The European Commission has set out proposals for Baltic fisheries for 2017, with a big increase in plaice, increases in sprat and some herring fisheries, but no decisions on western or eastern Baltic cod for next year.
The Commission’s proposals are based on the recently adopted multi-annual fisheries management plan for the Baltic, taking into consideration scientific advice received in May this year. The Commission proposes to increase catch limits for six out of ten fish stocks (Western, Bothnian and Central herring, sprat, plaice and main basin salmon) and to decrease catch limits for two stocks (Gulf of Riga herring and Gulf of Finland salmon).
The Commission is collecting more information before proposing catch limits for western and eastern Baltic cod stocks.
‘Making Europe’s fisheries sustainable is a key deliverable of the EU’s Common Fisheries Policy. The fishing opportunities proposed today are set with this objective firmly in mind. This is good news for all those who have an interest in healthy fisheries, first and foremost fishermen themselves,’ said Commissioner Karmenu Vella, responsible for the Environment, Fisheries and Maritime Affairs.
The Commission claims that in socio-economic terms, its proposal should improve overall economic performance in the Baltic as a whole, in spite of significant differences across fleets segments and fisheries. This proposal could increase both profits by €13 million and employment at sea basin level.
The biggest proposed increase concerns plaice, with a catch limit under this proposal increased by 95%.
According to the Commission, this reflects the good shape of the stock, which has been growing since 2008. It is also due to the fact that, from 2017 onwards, fishermen will have to land all plaice they catch in an effort to eliminate the wasteful practice of discarding.
The state of the western Baltic cod does not seem to have improved this year, according to the International Council for the Exploration of the Sea (ICES). The Commission states that fishing pressure from commercial and recreational fisheries remains high, and past measures have not had the desired effect in helping the stock to recover.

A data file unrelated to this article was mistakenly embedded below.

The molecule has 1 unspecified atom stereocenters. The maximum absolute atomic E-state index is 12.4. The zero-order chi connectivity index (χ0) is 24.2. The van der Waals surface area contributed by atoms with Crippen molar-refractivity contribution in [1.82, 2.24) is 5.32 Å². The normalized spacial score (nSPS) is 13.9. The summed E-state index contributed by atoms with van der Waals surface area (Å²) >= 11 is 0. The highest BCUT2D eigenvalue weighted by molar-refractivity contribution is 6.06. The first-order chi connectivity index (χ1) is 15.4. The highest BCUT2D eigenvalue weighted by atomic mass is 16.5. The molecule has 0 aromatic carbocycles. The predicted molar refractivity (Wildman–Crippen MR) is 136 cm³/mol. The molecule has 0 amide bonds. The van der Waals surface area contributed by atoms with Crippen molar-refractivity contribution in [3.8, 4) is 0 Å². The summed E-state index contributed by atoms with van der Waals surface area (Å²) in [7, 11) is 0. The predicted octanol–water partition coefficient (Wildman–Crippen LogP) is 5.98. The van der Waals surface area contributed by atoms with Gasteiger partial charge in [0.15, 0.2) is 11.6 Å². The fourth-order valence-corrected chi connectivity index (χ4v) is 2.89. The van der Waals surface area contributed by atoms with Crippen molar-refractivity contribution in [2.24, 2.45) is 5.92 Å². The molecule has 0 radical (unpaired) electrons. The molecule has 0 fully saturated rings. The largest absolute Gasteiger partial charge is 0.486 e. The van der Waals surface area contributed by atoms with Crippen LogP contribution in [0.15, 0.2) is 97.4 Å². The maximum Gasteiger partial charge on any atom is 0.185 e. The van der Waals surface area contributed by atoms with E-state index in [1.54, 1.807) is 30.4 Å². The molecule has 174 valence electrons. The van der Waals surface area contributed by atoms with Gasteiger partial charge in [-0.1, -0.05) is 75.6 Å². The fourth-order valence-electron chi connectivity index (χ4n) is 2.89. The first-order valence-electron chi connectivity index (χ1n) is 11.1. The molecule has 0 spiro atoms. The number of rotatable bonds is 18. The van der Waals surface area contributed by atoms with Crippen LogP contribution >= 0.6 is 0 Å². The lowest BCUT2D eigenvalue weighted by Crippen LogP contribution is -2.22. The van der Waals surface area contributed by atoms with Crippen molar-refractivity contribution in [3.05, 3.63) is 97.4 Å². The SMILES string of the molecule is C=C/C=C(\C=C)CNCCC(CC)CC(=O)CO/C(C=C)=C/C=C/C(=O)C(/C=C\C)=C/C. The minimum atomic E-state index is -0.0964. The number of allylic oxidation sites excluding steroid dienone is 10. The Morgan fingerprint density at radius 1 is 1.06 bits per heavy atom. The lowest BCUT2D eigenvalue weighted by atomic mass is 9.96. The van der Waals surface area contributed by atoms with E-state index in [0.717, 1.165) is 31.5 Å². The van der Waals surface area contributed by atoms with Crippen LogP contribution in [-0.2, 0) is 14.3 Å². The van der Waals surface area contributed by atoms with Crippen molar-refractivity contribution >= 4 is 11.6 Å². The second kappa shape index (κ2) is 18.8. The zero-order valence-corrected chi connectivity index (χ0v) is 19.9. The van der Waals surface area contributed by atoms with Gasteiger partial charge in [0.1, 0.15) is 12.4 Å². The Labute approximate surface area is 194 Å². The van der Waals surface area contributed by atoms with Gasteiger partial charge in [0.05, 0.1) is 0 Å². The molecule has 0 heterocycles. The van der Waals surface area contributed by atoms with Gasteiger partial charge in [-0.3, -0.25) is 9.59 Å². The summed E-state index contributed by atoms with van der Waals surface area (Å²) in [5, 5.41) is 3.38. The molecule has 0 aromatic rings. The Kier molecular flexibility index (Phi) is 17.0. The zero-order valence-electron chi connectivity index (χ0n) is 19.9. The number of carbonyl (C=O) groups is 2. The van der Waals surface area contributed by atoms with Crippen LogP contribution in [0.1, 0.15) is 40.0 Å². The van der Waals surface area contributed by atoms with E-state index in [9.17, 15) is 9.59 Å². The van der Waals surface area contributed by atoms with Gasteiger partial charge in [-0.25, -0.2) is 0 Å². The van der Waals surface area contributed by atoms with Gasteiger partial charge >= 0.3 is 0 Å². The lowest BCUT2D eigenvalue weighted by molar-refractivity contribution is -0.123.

The Commission is examining with national authorities and stakeholders – including commercial and recreational fishermen – which steps are needed to give this stock a chance to recover, while also ensuring the economic viability of the fishing industry.
Member States can use allocations from the European Maritime and Fisheries Fund (EMFF) to support fishermen through a period of necessary quota reductions. The Commission has already assured the Member State authorities of its support in making such funding available quickly and efficiently.
In addition, the Commission has asked its scientific advisory body STECF to analyse the impact of recreational fishing on Baltic cod stocks and assess different possible stock management measures. The Commission will propose catch limits for Baltic cod stocks once these clarifications are available.
The proposal will be discussed by Member States’ fisheries ministers at the October Fisheries Council in Luxembourg.